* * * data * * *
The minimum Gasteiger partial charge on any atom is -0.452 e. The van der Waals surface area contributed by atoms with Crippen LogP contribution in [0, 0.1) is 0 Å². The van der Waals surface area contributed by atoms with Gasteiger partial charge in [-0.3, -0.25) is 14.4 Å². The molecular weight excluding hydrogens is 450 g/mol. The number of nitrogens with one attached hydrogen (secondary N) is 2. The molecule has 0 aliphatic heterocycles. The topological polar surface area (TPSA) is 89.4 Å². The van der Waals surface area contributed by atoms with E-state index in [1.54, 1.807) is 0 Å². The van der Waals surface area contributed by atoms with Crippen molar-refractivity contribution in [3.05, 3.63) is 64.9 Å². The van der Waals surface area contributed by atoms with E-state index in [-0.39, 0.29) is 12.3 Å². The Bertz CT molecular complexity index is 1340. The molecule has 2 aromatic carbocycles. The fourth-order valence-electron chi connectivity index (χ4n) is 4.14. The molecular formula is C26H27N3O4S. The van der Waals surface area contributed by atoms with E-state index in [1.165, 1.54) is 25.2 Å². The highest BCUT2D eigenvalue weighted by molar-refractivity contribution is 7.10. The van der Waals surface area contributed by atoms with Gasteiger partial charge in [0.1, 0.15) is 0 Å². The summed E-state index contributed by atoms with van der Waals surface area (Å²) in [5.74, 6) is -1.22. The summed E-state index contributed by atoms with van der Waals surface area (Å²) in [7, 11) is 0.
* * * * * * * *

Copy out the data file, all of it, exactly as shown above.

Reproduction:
The minimum Gasteiger partial charge on any atom is -0.452 e. The van der Waals surface area contributed by atoms with Crippen LogP contribution in [0, 0.1) is 0 Å². The van der Waals surface area contributed by atoms with Gasteiger partial charge in [-0.3, -0.25) is 14.4 Å². The molecular weight excluding hydrogens is 450 g/mol. The number of nitrogens with one attached hydrogen (secondary N) is 2. The molecule has 0 aliphatic heterocycles. The topological polar surface area (TPSA) is 89.4 Å². The van der Waals surface area contributed by atoms with E-state index in [1.54, 1.807) is 0 Å². The van der Waals surface area contributed by atoms with Crippen molar-refractivity contribution in [3.05, 3.63) is 64.9 Å². The van der Waals surface area contributed by atoms with E-state index in [-0.39, 0.29) is 12.3 Å². The Bertz CT molecular complexity index is 1340. The molecule has 2 aromatic carbocycles. The fourth-order valence-electron chi connectivity index (χ4n) is 4.14. The molecular formula is C26H27N3O4S. The van der Waals surface area contributed by atoms with E-state index in [1.165, 1.54) is 25.2 Å². The highest BCUT2D eigenvalue weighted by molar-refractivity contribution is 7.10. The van der Waals surface area contributed by atoms with Gasteiger partial charge in [0.1, 0.15) is 0 Å². The summed E-state index contributed by atoms with van der Waals surface area (Å²) in [5.74, 6) is -1.22. The summed E-state index contributed by atoms with van der Waals surface area (Å²) in [7, 11) is 0.